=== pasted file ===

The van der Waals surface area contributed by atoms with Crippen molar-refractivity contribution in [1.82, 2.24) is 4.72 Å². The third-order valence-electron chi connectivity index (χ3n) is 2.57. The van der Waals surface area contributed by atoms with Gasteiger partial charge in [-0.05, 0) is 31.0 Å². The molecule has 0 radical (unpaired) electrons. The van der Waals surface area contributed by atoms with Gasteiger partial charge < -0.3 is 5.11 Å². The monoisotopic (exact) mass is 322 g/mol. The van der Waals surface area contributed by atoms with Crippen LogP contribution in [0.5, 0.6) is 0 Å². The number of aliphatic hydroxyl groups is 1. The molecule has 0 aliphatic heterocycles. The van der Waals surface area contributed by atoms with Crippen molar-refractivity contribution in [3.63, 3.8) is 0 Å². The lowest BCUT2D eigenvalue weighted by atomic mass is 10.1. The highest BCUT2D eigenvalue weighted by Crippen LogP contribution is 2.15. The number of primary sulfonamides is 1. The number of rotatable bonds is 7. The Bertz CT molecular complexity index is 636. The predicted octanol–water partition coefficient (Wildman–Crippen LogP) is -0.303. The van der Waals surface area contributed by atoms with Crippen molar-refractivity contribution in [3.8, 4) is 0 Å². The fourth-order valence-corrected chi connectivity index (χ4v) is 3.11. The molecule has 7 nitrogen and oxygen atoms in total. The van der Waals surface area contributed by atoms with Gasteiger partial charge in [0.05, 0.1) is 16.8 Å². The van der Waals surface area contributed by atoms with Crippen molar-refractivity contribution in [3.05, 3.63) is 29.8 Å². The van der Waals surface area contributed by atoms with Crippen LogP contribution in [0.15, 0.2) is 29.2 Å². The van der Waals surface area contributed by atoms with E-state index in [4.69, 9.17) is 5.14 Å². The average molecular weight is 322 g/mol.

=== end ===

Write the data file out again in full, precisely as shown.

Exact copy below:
The van der Waals surface area contributed by atoms with Crippen molar-refractivity contribution in [1.82, 2.24) is 4.72 Å². The third-order valence-electron chi connectivity index (χ3n) is 2.57. The van der Waals surface area contributed by atoms with Gasteiger partial charge in [-0.05, 0) is 31.0 Å². The molecule has 0 radical (unpaired) electrons. The van der Waals surface area contributed by atoms with Gasteiger partial charge < -0.3 is 5.11 Å². The monoisotopic (exact) mass is 322 g/mol. The van der Waals surface area contributed by atoms with Crippen LogP contribution in [0.5, 0.6) is 0 Å². The number of aliphatic hydroxyl groups is 1. The molecule has 0 aliphatic heterocycles. The van der Waals surface area contributed by atoms with Crippen molar-refractivity contribution in [3.63, 3.8) is 0 Å². The lowest BCUT2D eigenvalue weighted by atomic mass is 10.1. The highest BCUT2D eigenvalue weighted by Crippen LogP contribution is 2.15. The number of primary sulfonamides is 1. The number of rotatable bonds is 7. The Bertz CT molecular complexity index is 636. The predicted octanol–water partition coefficient (Wildman–Crippen LogP) is -0.303. The van der Waals surface area contributed by atoms with Crippen molar-refractivity contribution in [3.8, 4) is 0 Å². The fourth-order valence-corrected chi connectivity index (χ4v) is 3.11. The molecule has 7 nitrogen and oxygen atoms in total. The van der Waals surface area contributed by atoms with Gasteiger partial charge in [0.05, 0.1) is 16.8 Å². The van der Waals surface area contributed by atoms with Crippen molar-refractivity contribution in [3.05, 3.63) is 29.8 Å². The van der Waals surface area contributed by atoms with Crippen LogP contribution in [0.15, 0.2) is 29.2 Å². The van der Waals surface area contributed by atoms with E-state index in [4.69, 9.17) is 5.14 Å². The average molecular weight is 322 g/mol.